Mayor James Palmer suggests he favours abolition of Cambridgeshire County Council - ‘but that’s just my belief’

Julie Windle (centre), chairman off Whittlesey branch of NECCA and Kay Mayor, chairman of the North

Julie Windle (centre), chairman off Whittlesey branch of NECCA and Kay Mayor, chairman of the North East Cambridgeshire Conservative Association with James Palmer Mayor of Cambridgeshire & Peterborough.PHOTO: RWT Photography - Credit: Archant

Mayor James Palmer indicated he favoured greater influence and powers for district councils and the possible abolition of Cambridgeshire County Council.

He told a Conservative Party lunch in Whittlesey yesterday (Sunday): “I believe what the county does could be delivered by the district councils – but that’s just my belief.”

He insisted he was “not a dictator” which was why he was putting forward an independent review that he argued “will give us a clearer way forward”.

Mayor Palmer said that during his time as both a district and county councillor it was “very clear to me” that if he wanted to get something done it was “almost impossible” through the county council.

He referred to Soham rail station and the Eastern Gateway for Soham – both in his home town – where he felt the county council had failed.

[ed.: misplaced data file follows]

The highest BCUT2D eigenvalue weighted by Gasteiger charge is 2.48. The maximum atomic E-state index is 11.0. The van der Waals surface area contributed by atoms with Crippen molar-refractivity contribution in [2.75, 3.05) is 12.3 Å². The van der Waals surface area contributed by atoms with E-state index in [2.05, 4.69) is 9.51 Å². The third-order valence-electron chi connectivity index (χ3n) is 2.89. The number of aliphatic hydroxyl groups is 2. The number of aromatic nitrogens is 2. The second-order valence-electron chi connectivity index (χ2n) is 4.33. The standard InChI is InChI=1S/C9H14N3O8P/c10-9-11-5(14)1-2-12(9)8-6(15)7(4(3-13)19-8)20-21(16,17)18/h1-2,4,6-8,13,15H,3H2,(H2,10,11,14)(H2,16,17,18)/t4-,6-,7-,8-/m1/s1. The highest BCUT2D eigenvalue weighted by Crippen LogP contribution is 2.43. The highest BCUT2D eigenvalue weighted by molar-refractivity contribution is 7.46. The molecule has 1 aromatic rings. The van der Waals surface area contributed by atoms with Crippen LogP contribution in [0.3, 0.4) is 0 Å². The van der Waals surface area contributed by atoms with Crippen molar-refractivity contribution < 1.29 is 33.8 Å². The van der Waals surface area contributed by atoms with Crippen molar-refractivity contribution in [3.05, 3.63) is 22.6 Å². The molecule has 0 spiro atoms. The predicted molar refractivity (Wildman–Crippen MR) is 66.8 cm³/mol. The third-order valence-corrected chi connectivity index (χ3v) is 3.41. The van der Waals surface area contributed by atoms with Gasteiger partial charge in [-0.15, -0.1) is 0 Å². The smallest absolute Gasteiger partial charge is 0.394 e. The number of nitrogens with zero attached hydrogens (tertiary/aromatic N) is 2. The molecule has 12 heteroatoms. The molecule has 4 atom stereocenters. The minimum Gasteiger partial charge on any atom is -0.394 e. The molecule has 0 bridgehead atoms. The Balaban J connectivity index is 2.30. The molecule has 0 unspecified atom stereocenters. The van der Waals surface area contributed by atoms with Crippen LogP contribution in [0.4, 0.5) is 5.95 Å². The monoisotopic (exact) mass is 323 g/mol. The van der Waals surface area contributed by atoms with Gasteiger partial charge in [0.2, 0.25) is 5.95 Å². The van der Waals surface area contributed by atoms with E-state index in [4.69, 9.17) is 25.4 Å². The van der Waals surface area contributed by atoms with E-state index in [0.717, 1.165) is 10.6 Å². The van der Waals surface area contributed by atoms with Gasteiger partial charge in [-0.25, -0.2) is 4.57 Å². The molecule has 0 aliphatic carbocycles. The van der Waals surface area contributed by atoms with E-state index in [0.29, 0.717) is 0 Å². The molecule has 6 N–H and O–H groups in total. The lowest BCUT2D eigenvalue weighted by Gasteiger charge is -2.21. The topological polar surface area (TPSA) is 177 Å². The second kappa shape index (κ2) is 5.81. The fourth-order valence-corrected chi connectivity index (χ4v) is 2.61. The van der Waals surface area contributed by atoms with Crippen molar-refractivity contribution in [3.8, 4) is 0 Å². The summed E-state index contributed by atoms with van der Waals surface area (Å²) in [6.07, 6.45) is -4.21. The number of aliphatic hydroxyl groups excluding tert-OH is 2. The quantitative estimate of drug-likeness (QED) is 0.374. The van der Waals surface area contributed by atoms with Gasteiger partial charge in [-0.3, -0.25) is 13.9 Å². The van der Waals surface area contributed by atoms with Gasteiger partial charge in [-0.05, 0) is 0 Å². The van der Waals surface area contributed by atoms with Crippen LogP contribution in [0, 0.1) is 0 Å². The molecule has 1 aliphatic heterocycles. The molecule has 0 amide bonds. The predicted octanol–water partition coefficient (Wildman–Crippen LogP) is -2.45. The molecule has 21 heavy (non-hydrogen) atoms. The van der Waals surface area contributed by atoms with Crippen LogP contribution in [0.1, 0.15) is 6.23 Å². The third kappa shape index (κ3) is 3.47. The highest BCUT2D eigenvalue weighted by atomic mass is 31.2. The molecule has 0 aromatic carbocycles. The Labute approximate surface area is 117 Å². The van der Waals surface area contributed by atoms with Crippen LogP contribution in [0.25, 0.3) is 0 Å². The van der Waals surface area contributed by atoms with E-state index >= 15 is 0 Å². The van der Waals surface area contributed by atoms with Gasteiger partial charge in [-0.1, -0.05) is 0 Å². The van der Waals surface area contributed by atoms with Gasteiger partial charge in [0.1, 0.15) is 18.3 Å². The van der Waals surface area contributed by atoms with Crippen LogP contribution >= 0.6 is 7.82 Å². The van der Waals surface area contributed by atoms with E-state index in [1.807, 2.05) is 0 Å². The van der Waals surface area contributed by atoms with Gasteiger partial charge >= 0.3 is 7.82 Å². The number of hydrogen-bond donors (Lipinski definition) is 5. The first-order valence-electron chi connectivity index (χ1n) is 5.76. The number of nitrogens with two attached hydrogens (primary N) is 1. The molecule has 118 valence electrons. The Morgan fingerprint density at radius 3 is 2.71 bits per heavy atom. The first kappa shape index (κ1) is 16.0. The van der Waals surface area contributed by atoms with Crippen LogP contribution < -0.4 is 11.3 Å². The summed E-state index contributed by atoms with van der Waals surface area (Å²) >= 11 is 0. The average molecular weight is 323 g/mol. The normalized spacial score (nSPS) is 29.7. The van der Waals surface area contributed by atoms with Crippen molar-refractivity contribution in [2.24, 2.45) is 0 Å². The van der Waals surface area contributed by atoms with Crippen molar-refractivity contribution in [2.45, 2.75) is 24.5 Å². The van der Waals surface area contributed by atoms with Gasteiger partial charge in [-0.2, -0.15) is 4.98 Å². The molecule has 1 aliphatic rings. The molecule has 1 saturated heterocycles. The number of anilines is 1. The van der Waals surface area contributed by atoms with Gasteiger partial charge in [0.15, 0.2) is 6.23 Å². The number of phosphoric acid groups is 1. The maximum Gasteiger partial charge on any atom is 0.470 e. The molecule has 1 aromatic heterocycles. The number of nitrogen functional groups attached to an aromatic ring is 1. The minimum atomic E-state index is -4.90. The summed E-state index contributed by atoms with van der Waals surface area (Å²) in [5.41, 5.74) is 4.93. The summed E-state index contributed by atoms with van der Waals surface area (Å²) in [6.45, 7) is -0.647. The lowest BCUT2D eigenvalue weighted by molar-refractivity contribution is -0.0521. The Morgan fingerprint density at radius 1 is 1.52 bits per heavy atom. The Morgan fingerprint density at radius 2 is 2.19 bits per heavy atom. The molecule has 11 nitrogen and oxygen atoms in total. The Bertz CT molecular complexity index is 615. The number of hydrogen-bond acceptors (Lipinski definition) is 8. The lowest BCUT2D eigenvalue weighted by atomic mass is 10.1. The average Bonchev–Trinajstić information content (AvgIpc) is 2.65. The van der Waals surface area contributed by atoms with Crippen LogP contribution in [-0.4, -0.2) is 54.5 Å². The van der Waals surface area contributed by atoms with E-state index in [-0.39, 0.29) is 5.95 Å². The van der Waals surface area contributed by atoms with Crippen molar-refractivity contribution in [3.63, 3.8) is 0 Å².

“They are still not sorted – nor anywhere near being sorted,” he said.

On the Eastern Gateway – that is planned to create an extra 553 homes in the town – he said this had been put forward in the local plan in 2010/11. It was still not sorted,

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He blamed non delivery of the Eastern Gateway for the failure of the East Cambs District Council to achieve recognition by the Government of that local plan.

He said the county council was “incapable of delivering the gateway” even though much of the land is owned by the council.

“The council is sitting on a huge nest egg for the county but it is still not happening and it is very frustrating,” said Mayor Palmer.

On the specifics of which powers could be devolved where he said Cambridgeshire had parish, town, district and a county council as well as a local enterprise partnership and a city council in Cambridge and Peterborough.

He said there was a lot of cross over but reminded his audience that Cambridgeshire County Council was mainly created for education and health.

He questioned whether it was still needed for education since all secondary and most primary schools were now academies.

Could education be handled by districts? “Yes I think it could” he said. Mayor Palmer also felt highway improvements could be handed to the districts with the strategic role of transport now being handled by the combined authority.

“There is quite a lot of stuff to look at and to see if we can do things more efficiently,” he said.

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